Throughout our lives, we encounter fraught decisions around love and money: whether to take a better job across the country when our partner wants to stay put; when and whether to marry, buy a house, have a child; if we should work full time with children in the picture. Money and love “are profoundly intertwined, and both are fundamental to living a life of purpose and meaning, health, and well-being,” write Myra Strober and Abby Davisson, co-authors of Money and Love: An Intelligent Roadmap for Life’s Biggest Decisions.

Strober, who was the first female faculty member at the Stanford Graduate School of Business, created a groundbreaking class on work and family and has led thousands of students through it over the years. As a business school student, Davisson took Strober’s class with her then-boyfriend, and for their final paper, the couple chose the topic of living together before marriage. (Now married, the two have returned to the class as guest speakers for a decade.) Money and Love is informed by this popular class.

Organized around issues such as dating, marriage, deciding where to live and dividing household chores, the book’s chapters offer anecdotes, background research and thoughtful commentary, as well as questions and exercises. The authors call their decision-making framework the 5Cs: clarify (define your deep-down preferences), communicate, choices (generate a broad range of choices), check in (consult with friends, family, research) and consequences (categorize possible outcomes over time). This framework may sound simplistic, but the authors emphasize the complexity of each step toward making life decisions. Good communication, for instance, “isn’t always polite and calm. Sometimes it’s incredibly awkward and uncomfortable. Sometimes it involves raised voices and, later, apologies for what was said in the heat of the moment.”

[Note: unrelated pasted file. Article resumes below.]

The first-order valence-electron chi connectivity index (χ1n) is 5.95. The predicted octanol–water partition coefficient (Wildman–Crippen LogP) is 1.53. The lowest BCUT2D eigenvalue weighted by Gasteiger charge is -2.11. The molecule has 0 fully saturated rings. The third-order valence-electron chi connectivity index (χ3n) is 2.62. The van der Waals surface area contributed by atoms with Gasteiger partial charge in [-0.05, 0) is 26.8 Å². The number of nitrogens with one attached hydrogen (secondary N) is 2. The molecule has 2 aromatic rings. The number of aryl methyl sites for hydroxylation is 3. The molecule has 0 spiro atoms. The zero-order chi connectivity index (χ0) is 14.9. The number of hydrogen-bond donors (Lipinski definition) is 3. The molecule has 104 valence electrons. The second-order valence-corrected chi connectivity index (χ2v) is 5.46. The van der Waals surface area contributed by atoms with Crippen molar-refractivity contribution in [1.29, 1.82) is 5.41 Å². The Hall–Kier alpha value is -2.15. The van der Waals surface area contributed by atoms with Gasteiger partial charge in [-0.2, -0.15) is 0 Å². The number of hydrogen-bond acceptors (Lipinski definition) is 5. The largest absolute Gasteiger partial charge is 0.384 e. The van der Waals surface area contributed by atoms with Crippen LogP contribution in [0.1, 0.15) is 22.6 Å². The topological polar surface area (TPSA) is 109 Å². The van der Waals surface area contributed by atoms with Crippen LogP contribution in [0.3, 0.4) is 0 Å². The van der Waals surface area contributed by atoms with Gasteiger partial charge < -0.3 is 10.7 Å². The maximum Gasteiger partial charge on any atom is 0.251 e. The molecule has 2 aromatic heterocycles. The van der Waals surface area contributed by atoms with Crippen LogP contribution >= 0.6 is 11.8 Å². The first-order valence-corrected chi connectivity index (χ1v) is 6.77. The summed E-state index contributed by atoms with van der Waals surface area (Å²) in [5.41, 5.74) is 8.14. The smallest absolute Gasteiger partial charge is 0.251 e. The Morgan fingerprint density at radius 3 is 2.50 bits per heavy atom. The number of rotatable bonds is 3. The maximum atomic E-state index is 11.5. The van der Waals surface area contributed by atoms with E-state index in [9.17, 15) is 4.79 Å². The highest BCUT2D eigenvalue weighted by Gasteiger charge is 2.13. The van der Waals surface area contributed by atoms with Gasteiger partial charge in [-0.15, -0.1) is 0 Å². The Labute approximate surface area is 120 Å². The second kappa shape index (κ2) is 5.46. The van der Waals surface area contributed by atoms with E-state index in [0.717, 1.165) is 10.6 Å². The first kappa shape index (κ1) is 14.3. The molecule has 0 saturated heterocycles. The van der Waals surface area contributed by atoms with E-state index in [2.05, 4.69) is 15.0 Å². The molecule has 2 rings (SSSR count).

Money and Love offers a readable approach with nuggets of wisdom throughout. “Remember that each new agreement is essentially temporary, changing as different parts of life ebb and flow,” Strober and Davisson note in the chapter on sorting out housework and caregiving. The authors supplement anecdotes from former students and colleagues with their own, and Strober’s stories about the end of her first marriage and her second husband’s Parkinson’s disease, and Davisson’s story of her mother’s devastating brain injury at 68, add depth to the book. Money and Love is a useful guide, particularly for young couples on the verge of big decisions.